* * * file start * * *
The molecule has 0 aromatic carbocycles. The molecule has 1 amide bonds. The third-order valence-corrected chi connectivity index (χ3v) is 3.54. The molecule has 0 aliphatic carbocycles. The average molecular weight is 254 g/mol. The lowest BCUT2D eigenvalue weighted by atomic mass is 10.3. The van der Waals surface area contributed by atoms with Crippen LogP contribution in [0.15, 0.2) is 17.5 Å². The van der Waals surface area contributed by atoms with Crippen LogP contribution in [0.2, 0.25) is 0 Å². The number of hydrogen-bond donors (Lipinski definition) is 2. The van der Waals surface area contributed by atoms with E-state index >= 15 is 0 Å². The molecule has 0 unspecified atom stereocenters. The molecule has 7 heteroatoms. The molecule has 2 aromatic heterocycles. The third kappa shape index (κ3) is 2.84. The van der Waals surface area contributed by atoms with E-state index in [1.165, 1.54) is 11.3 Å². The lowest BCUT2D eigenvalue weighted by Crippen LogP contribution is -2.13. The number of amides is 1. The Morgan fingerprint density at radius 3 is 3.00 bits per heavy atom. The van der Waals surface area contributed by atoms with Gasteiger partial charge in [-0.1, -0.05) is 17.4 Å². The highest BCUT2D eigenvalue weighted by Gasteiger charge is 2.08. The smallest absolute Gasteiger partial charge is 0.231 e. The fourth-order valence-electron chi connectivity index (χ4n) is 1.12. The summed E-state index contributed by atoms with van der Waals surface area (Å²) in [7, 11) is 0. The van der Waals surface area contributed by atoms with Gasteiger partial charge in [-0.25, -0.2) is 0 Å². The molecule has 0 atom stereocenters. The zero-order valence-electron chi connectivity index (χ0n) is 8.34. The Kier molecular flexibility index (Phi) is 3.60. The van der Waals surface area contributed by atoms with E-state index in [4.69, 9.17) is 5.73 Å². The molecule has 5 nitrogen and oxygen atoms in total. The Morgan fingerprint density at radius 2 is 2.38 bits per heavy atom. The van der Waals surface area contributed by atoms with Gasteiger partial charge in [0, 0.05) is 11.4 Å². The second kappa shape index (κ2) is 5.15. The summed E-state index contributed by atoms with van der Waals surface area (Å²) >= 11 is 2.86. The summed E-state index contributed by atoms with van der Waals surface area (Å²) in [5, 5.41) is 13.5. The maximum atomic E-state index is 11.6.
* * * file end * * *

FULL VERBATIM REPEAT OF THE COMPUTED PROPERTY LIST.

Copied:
The molecule has 0 aromatic carbocycles. The molecule has 1 amide bonds. The third-order valence-corrected chi connectivity index (χ3v) is 3.54. The molecule has 0 aliphatic carbocycles. The average molecular weight is 254 g/mol. The lowest BCUT2D eigenvalue weighted by atomic mass is 10.3. The van der Waals surface area contributed by atoms with Crippen LogP contribution in [0.15, 0.2) is 17.5 Å². The van der Waals surface area contributed by atoms with Crippen LogP contribution in [0.2, 0.25) is 0 Å². The number of hydrogen-bond donors (Lipinski definition) is 2. The van der Waals surface area contributed by atoms with E-state index >= 15 is 0 Å². The molecule has 0 unspecified atom stereocenters. The molecule has 7 heteroatoms. The molecule has 2 aromatic heterocycles. The third kappa shape index (κ3) is 2.84. The van der Waals surface area contributed by atoms with E-state index in [1.165, 1.54) is 11.3 Å². The lowest BCUT2D eigenvalue weighted by Crippen LogP contribution is -2.13. The number of amides is 1. The Morgan fingerprint density at radius 3 is 3.00 bits per heavy atom. The van der Waals surface area contributed by atoms with Gasteiger partial charge in [-0.1, -0.05) is 17.4 Å². The highest BCUT2D eigenvalue weighted by Gasteiger charge is 2.08. The smallest absolute Gasteiger partial charge is 0.231 e. The fourth-order valence-electron chi connectivity index (χ4n) is 1.12. The summed E-state index contributed by atoms with van der Waals surface area (Å²) in [7, 11) is 0. The van der Waals surface area contributed by atoms with Gasteiger partial charge in [-0.25, -0.2) is 0 Å². The molecule has 0 atom stereocenters. The zero-order valence-electron chi connectivity index (χ0n) is 8.34. The Kier molecular flexibility index (Phi) is 3.60. The van der Waals surface area contributed by atoms with E-state index in [4.69, 9.17) is 5.73 Å². The molecule has 5 nitrogen and oxygen atoms in total. The Morgan fingerprint density at radius 2 is 2.38 bits per heavy atom. The van der Waals surface area contributed by atoms with Gasteiger partial charge in [0, 0.05) is 11.4 Å². The second kappa shape index (κ2) is 5.15. The summed E-state index contributed by atoms with van der Waals surface area (Å²) >= 11 is 2.86. The summed E-state index contributed by atoms with van der Waals surface area (Å²) in [5, 5.41) is 13.5. The maximum atomic E-state index is 11.6.